Tectonic Shift in Washington, DC
March 20, 2015
by Mark Dunning
A few years ago there was a 5.8 earthquake in Virginia that literally shook Washington, DC. For people with Usher syndrome, there has now been a similar ground shift in Washington. Yesterday, March 19th, 2015, we held a Congressional briefing on Usher syndrome. It was an incredibly busy and exciting day. In the morning we visited the offices of a number of members of Congress. In the afternoon the briefing was given to a full room and was attended by the staff of more than a dozen key committee members in both the House and the Senate. NEI and NIDCD also sent important representatives. In other words, we had the right audience.
We also had the right speakers. We are very fortunate to have Congressman David Young from Iowa as a supporter of our cause. He came to the briefing and spoke. Members of Congress have busy schedules so they tend to jump in and out of these briefings, leaving their staff to gather the information they need. But Congressmen Young stayed around to hear the next speaker: My daughter Bella. When she finished, the Congressman sat beside Bella, congratulated her, and made an everlasting impression on her life.
Then our Vice Chair Moira Shea said a few words about her own experiences with Usher before introducing Dr. Edwin Stone from the University of Iowa who conducted the bulk of the briefing. The briefing was taped and we will share it as soon as we have the footage finalized.
Here’s what you really need to know about our trip to Washington, DC:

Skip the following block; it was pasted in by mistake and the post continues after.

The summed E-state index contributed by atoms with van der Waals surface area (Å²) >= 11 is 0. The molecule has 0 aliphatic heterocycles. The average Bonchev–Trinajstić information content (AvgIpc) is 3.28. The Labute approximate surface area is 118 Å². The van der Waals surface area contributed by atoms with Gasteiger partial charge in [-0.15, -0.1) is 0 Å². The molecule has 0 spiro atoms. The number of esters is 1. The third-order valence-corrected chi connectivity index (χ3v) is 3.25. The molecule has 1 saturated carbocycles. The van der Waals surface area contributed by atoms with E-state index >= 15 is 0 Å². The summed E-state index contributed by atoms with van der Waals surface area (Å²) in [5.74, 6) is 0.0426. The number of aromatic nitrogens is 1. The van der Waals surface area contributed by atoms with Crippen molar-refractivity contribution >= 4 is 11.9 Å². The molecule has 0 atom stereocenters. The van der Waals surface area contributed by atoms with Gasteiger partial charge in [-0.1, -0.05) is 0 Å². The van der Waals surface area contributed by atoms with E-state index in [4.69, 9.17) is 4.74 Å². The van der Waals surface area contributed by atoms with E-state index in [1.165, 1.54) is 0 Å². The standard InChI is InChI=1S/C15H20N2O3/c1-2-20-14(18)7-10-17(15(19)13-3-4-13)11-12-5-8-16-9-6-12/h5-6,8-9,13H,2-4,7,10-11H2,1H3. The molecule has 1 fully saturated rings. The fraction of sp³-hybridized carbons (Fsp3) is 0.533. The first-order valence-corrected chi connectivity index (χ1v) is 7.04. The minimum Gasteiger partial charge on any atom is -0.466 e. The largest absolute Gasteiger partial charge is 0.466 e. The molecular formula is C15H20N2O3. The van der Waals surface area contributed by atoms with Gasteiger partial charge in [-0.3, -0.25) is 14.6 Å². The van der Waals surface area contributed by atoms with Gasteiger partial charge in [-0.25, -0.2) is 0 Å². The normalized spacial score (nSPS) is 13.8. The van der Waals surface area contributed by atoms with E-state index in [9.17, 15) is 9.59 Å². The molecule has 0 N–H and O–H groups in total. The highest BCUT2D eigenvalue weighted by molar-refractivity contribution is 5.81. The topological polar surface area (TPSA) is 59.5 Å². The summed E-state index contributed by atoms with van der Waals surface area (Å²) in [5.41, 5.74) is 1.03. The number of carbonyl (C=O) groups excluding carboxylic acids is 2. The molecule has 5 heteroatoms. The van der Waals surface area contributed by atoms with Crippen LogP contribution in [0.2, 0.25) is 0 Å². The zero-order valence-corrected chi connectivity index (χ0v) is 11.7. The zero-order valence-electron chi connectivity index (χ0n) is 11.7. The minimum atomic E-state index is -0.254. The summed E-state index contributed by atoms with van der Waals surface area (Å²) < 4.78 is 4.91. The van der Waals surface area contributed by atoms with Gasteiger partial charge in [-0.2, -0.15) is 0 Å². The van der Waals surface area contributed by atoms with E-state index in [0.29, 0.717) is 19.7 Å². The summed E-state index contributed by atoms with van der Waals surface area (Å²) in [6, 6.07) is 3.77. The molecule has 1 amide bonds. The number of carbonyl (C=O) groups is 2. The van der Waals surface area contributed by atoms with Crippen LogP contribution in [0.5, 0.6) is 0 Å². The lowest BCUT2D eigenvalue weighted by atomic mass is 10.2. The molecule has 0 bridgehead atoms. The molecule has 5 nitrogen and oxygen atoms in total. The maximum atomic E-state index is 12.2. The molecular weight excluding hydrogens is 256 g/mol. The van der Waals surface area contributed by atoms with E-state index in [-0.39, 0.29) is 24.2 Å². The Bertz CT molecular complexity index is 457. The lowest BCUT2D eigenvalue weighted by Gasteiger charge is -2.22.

NIH has listed Usher syndrome in the categorical disease registry. They spent $19M on Usher syndrome research last year and plan to spend the same amount in the next fiscal year. It is not the $50M we eventually want, but it’s a great start because…
There is no appetite for more spending. We told everyone we would fully support increased funding for NIH and we have offered our support of bills that would increase biomedical research in other ways, but don’t hold your breath. More money isn’t coming. That’s OK because…
NIH has drawn a line on what they can afford to spend on Usher syndrome research within the confines of their current budget. We now know how much money we can reasonably expect NIH to spend on Usher syndrome specific research. This is great news because…
NIH helped fund the International Symposium last year and have been eager supporters of the roadmap that will be the outcome of that Symposium. A roadmap endorsed by all the leading Usher syndrome researchers in the world would be very valuable to NIH when they score grant submissions. It will help to ensure that they are spending those precious dollars on the most valuable research. Members of Congress loved the idea of a roadmap because…
Since money is so tight, both Republicans and Democrats really want to know that the money that is there is being spent wisely. They want the $19M already ticketed for Usher syndrome to be spent on the research that will most quickly advance treatments. They want treatments to reach their constituents as quickly as possible. That’s perfect because…